The U.S. Department of Labor (DOL) has issued advice for businesses reviewing employee requests for emergency paid sick and/or childcare leave pursuant to the Families First Coronavirus Response Act (FFCRA). DOL has clarified the extent to which parents of children facing a variety of school opening scenarios-including all in-person attendance, a mix of in-person and remote attendance and all-remote attendance-may be eligible for paid leave. This advice has been incorporated into NADA’s FFCRA FAQs with additional information available on DOL’s FFCRA webpage.

Some frequently asked questions and answers include: 
Q: A school is operating on a hybrid-attendance basis. For example, the school is open each day, but students alternate between days attending in person and days attending remotely. They are permitted to attend school only on their allotted in-person attendance days. May employees take paid emergency sick or childcare leave under these circumstances?
A: Yes. Employees are eligible to take paid emergency leave on days (or partial days) when their child is not permitted to attend school in person and must instead engage in remote learning, if such leave is necessary to actually care for their child and only if no other suitable person is available to do so. A school is effectively “closed” to children on days (or partial days) when they cannot attend in person and an employee is eligible to take paid emergency leave on a child’s remote-learning days.

Q: A school is giving parents a choice between children attending in person or participating in a remote learning program. An employee has signed up for the remote learning alternative. Since the child will be at home, is the employee eligible to take paid emergency leave?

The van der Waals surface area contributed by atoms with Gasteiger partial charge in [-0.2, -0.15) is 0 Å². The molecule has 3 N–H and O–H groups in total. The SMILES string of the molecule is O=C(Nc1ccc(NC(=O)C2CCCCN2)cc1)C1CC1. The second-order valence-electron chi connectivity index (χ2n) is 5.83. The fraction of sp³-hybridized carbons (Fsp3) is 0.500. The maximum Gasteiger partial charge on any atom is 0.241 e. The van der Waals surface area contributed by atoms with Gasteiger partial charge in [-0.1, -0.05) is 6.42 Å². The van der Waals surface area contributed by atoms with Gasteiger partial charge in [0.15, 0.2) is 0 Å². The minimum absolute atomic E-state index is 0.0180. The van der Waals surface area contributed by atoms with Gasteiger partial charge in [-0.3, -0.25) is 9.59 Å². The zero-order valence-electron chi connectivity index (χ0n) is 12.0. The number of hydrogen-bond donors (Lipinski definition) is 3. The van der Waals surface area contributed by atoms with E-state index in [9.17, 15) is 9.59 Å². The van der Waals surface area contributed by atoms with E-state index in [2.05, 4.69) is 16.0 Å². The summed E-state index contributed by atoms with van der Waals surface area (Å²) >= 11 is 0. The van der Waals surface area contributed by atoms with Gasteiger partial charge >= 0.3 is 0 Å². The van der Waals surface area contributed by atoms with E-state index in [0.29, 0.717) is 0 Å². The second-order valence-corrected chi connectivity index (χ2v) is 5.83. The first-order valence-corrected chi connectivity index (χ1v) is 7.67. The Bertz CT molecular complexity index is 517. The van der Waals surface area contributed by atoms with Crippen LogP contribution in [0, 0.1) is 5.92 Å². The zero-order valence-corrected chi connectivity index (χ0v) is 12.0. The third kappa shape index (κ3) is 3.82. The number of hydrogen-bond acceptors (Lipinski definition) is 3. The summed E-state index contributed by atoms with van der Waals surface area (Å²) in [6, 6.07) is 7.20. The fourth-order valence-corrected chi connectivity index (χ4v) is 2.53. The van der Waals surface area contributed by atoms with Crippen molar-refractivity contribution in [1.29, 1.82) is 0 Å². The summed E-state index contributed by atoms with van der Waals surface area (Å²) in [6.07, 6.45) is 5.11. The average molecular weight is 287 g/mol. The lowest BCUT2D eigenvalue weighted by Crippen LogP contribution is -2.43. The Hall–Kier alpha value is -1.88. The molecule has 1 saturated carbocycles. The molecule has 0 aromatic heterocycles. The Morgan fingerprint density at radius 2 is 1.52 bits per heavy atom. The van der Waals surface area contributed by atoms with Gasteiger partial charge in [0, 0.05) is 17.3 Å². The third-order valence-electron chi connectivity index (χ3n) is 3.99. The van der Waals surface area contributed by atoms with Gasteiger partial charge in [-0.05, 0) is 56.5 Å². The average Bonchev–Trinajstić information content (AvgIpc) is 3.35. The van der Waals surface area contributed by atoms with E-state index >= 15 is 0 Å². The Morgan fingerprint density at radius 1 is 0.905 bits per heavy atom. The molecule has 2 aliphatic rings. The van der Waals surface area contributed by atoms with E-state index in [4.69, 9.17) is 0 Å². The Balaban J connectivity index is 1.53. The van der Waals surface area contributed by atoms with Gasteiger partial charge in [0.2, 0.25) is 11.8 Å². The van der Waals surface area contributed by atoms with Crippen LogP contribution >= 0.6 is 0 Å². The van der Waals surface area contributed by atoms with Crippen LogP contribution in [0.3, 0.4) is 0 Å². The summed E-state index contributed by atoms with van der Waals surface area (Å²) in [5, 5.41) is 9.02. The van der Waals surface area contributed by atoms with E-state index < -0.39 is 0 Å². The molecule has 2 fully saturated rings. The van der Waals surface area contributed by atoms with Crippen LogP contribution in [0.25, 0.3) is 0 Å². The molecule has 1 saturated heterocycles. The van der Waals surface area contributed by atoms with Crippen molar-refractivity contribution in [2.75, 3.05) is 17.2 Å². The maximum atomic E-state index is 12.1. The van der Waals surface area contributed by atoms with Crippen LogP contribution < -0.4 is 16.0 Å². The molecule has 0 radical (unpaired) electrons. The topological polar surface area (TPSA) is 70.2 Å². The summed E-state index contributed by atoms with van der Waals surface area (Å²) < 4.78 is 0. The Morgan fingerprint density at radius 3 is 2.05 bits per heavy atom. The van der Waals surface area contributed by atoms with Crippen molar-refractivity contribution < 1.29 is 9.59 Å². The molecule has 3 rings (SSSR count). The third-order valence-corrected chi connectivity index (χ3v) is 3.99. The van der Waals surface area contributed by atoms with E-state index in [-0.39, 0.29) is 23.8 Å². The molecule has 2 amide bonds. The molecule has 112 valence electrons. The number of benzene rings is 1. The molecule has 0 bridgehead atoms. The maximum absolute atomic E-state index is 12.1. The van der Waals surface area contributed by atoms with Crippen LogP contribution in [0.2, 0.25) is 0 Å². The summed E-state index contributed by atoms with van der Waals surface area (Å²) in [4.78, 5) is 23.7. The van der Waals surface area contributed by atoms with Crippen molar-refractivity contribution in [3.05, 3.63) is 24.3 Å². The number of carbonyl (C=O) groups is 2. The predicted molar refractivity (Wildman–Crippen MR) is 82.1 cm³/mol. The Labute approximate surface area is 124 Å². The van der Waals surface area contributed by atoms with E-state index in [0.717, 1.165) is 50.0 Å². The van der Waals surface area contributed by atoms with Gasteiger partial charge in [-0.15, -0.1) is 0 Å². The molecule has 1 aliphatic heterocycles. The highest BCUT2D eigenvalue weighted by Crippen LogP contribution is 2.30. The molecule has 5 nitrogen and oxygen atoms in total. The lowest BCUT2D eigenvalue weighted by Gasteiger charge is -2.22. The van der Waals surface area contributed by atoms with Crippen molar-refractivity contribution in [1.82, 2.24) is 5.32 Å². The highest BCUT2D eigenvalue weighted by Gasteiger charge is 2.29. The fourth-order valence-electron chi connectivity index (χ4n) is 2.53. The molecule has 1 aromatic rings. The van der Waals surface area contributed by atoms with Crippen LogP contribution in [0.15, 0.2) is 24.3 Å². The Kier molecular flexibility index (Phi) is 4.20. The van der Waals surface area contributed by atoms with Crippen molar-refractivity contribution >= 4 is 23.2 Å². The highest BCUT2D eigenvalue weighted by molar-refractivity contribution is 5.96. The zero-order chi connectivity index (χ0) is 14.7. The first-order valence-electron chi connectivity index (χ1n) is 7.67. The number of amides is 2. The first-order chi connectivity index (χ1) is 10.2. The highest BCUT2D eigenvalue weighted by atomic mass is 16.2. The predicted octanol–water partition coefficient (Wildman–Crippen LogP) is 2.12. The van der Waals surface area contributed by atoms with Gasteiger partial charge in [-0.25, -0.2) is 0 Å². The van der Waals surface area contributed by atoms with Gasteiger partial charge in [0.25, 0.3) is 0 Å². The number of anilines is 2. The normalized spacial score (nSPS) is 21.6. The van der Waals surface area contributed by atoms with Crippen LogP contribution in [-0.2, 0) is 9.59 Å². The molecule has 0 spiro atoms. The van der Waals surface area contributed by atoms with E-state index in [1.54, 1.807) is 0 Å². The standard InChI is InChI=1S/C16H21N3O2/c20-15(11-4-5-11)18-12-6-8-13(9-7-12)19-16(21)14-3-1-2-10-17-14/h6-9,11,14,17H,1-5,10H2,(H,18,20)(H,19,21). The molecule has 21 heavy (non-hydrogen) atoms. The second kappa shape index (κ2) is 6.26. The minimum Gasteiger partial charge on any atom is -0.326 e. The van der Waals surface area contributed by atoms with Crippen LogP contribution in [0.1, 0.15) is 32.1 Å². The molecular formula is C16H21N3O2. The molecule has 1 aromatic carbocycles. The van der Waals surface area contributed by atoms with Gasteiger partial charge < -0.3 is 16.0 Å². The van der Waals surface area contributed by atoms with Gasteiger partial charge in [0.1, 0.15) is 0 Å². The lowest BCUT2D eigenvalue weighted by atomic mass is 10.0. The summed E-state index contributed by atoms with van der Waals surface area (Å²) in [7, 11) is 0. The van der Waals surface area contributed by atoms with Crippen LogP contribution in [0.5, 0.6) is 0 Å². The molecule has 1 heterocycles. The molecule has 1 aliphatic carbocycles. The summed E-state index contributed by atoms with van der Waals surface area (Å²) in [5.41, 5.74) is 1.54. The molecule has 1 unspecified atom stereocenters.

A: No. Employees are not eligible to take emergency paid leave because the child’s school is not “closed” for COVID–19 related reasons and it is open for the child to attend in person. If a school is open but a parent or caregiver has chosen for the child to remain home, the parent or caregiver is not entitled to paid emergency leave. However, if due to COVID-19, a child is under a quarantine order or has been advised by a health care provider to self-isolate or self-quarantine, a parent may be eligible to take paid emergency leave to care for him or her.

Q: A school is beginning the school year under a remote learning program but may reopen for in-person attendance later in the school year based on changed circumstances. May an employee take paid emergency leave under these circumstances?
A: Yes. Employees may be eligible to take paid emergency leave while their child’s school remains closed to in-person attendance. When it reopens to in-person attendance, emergency paid leave may no longer be available.

Q: What if an employee has accrued paid sick leave or paid time off?
A: Employees may substitute accrued leave under the dealership’s paid leave policy. Employers may not require employees to use employer provided accrued paid leave in lieu of emergency paid sick leave.

Q: Can more than one parent or guardian take emergency paid sick or childcare leave simultaneously to care for a child whose school or place of care is closed, or childcare provider is unavailable, due to COVID-19 related reasons?
A: Probably not. Employees may take emergency paid sick or childcare leave to care for a child only when necessary and if it causes them to be unable to work or telework as a result of providing care. Generally, employees do not need to take such leave if a co-parent, co-guardian, or usual childcare provider is available to provide the childcare.

Additional information can be found on DOL’s FFCRA webpage: